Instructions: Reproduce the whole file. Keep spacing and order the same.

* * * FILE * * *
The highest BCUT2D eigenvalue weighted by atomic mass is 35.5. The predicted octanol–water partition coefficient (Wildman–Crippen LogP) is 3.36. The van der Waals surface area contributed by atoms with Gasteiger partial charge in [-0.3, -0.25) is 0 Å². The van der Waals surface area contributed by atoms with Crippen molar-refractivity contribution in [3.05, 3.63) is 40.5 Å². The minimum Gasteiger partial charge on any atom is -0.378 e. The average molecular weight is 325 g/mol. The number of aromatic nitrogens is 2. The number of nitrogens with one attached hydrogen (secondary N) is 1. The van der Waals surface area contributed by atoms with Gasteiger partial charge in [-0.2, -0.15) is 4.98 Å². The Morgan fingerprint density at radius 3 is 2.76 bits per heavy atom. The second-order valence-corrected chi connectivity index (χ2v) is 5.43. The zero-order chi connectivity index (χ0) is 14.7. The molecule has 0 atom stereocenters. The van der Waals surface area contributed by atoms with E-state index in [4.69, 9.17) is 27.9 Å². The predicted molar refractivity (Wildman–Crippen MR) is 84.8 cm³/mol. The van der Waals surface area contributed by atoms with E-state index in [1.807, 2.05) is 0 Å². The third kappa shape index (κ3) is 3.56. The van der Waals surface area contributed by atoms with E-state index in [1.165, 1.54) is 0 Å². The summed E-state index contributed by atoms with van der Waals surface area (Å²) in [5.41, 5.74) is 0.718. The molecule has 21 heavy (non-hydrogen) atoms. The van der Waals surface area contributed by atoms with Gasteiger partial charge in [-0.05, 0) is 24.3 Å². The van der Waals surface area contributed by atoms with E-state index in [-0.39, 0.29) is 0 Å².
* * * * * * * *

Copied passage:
The highest BCUT2D eigenvalue weighted by atomic mass is 35.5. The predicted octanol–water partition coefficient (Wildman–Crippen LogP) is 3.36. The van der Waals surface area contributed by atoms with Gasteiger partial charge in [-0.3, -0.25) is 0 Å². The van der Waals surface area contributed by atoms with Crippen molar-refractivity contribution in [3.05, 3.63) is 40.5 Å². The minimum Gasteiger partial charge on any atom is -0.378 e. The average molecular weight is 325 g/mol. The number of aromatic nitrogens is 2. The number of nitrogens with one attached hydrogen (secondary N) is 1. The van der Waals surface area contributed by atoms with Gasteiger partial charge in [-0.2, -0.15) is 4.98 Å². The Morgan fingerprint density at radius 3 is 2.76 bits per heavy atom. The second-order valence-corrected chi connectivity index (χ2v) is 5.43. The zero-order chi connectivity index (χ0) is 14.7. The molecule has 0 atom stereocenters. The van der Waals surface area contributed by atoms with E-state index in [4.69, 9.17) is 27.9 Å². The predicted molar refractivity (Wildman–Crippen MR) is 84.8 cm³/mol. The van der Waals surface area contributed by atoms with E-state index in [1.807, 2.05) is 0 Å². The third kappa shape index (κ3) is 3.56. The van der Waals surface area contributed by atoms with E-state index in [1.165, 1.54) is 0 Å². The summed E-state index contributed by atoms with van der Waals surface area (Å²) in [5.41, 5.74) is 0.718. The molecule has 21 heavy (non-hydrogen) atoms. The van der Waals surface area contributed by atoms with Gasteiger partial charge in [-0.05, 0) is 24.3 Å². The van der Waals surface area contributed by atoms with E-state index in [-0.39, 0.29) is 0 Å².